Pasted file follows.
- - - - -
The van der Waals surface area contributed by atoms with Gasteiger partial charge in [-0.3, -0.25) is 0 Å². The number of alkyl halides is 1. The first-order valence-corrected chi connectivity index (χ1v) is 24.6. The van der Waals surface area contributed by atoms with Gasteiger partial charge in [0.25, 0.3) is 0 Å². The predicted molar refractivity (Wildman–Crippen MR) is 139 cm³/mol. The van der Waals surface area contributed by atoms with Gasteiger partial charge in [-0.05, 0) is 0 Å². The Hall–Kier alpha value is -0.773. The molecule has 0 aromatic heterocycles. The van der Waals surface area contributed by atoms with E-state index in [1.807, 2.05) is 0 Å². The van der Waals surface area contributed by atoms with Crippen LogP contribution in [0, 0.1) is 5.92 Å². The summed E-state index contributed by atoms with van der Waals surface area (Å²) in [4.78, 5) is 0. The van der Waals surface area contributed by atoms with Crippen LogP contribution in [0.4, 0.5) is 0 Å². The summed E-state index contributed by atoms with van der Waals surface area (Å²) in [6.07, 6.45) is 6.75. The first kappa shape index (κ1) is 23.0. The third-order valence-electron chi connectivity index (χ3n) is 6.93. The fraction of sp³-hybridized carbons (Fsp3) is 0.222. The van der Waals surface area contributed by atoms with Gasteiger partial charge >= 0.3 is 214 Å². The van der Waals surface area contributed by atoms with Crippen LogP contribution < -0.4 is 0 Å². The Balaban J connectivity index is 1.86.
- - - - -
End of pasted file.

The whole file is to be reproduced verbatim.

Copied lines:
The van der Waals surface area contributed by atoms with Gasteiger partial charge in [-0.3, -0.25) is 0 Å². The number of alkyl halides is 1. The first-order valence-corrected chi connectivity index (χ1v) is 24.6. The van der Waals surface area contributed by atoms with Gasteiger partial charge in [0.25, 0.3) is 0 Å². The predicted molar refractivity (Wildman–Crippen MR) is 139 cm³/mol. The van der Waals surface area contributed by atoms with Gasteiger partial charge in [-0.05, 0) is 0 Å². The Hall–Kier alpha value is -0.773. The molecule has 0 aromatic heterocycles. The van der Waals surface area contributed by atoms with E-state index in [1.807, 2.05) is 0 Å². The van der Waals surface area contributed by atoms with Crippen LogP contribution in [0, 0.1) is 5.92 Å². The summed E-state index contributed by atoms with van der Waals surface area (Å²) in [4.78, 5) is 0. The van der Waals surface area contributed by atoms with Crippen LogP contribution in [0.4, 0.5) is 0 Å². The summed E-state index contributed by atoms with van der Waals surface area (Å²) in [6.07, 6.45) is 6.75. The first kappa shape index (κ1) is 23.0. The third-order valence-electron chi connectivity index (χ3n) is 6.93. The fraction of sp³-hybridized carbons (Fsp3) is 0.222. The van der Waals surface area contributed by atoms with Gasteiger partial charge >= 0.3 is 214 Å². The van der Waals surface area contributed by atoms with Crippen LogP contribution < -0.4 is 0 Å². The Balaban J connectivity index is 1.86.